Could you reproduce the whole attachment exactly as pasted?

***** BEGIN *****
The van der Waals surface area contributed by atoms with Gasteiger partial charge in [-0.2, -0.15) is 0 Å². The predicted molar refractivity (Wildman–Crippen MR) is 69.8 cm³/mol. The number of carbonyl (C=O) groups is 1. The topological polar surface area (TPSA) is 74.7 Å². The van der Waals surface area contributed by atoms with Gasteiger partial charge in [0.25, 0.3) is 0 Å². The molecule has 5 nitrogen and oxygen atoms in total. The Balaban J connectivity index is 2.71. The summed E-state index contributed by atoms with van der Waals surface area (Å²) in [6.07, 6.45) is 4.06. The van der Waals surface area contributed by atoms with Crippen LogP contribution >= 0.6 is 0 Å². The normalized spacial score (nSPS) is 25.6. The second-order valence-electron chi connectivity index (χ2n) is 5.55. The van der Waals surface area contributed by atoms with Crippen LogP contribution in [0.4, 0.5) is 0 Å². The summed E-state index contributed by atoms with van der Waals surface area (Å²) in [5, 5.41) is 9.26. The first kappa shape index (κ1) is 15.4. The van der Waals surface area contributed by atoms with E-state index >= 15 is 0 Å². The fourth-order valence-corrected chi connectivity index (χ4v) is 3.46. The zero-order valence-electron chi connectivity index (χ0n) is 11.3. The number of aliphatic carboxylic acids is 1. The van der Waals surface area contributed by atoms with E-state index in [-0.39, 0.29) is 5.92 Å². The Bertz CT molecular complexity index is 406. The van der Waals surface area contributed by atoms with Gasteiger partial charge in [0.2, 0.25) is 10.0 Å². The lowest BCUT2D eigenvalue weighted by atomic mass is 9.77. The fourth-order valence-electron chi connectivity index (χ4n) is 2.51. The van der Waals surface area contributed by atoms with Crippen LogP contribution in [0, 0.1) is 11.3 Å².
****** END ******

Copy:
The van der Waals surface area contributed by atoms with Gasteiger partial charge in [-0.2, -0.15) is 0 Å². The predicted molar refractivity (Wildman–Crippen MR) is 69.8 cm³/mol. The number of carbonyl (C=O) groups is 1. The topological polar surface area (TPSA) is 74.7 Å². The van der Waals surface area contributed by atoms with Gasteiger partial charge in [0.25, 0.3) is 0 Å². The molecule has 5 nitrogen and oxygen atoms in total. The Balaban J connectivity index is 2.71. The summed E-state index contributed by atoms with van der Waals surface area (Å²) in [6.07, 6.45) is 4.06. The van der Waals surface area contributed by atoms with Crippen LogP contribution >= 0.6 is 0 Å². The normalized spacial score (nSPS) is 25.6. The second-order valence-electron chi connectivity index (χ2n) is 5.55. The van der Waals surface area contributed by atoms with Crippen LogP contribution in [0.4, 0.5) is 0 Å². The summed E-state index contributed by atoms with van der Waals surface area (Å²) in [5, 5.41) is 9.26. The first kappa shape index (κ1) is 15.4. The van der Waals surface area contributed by atoms with E-state index >= 15 is 0 Å². The fourth-order valence-corrected chi connectivity index (χ4v) is 3.46. The zero-order valence-electron chi connectivity index (χ0n) is 11.3. The number of aliphatic carboxylic acids is 1. The van der Waals surface area contributed by atoms with E-state index in [-0.39, 0.29) is 5.92 Å². The Bertz CT molecular complexity index is 406. The van der Waals surface area contributed by atoms with Gasteiger partial charge in [0.2, 0.25) is 10.0 Å². The lowest BCUT2D eigenvalue weighted by atomic mass is 9.77. The fourth-order valence-electron chi connectivity index (χ4n) is 2.51. The van der Waals surface area contributed by atoms with Crippen LogP contribution in [0, 0.1) is 11.3 Å².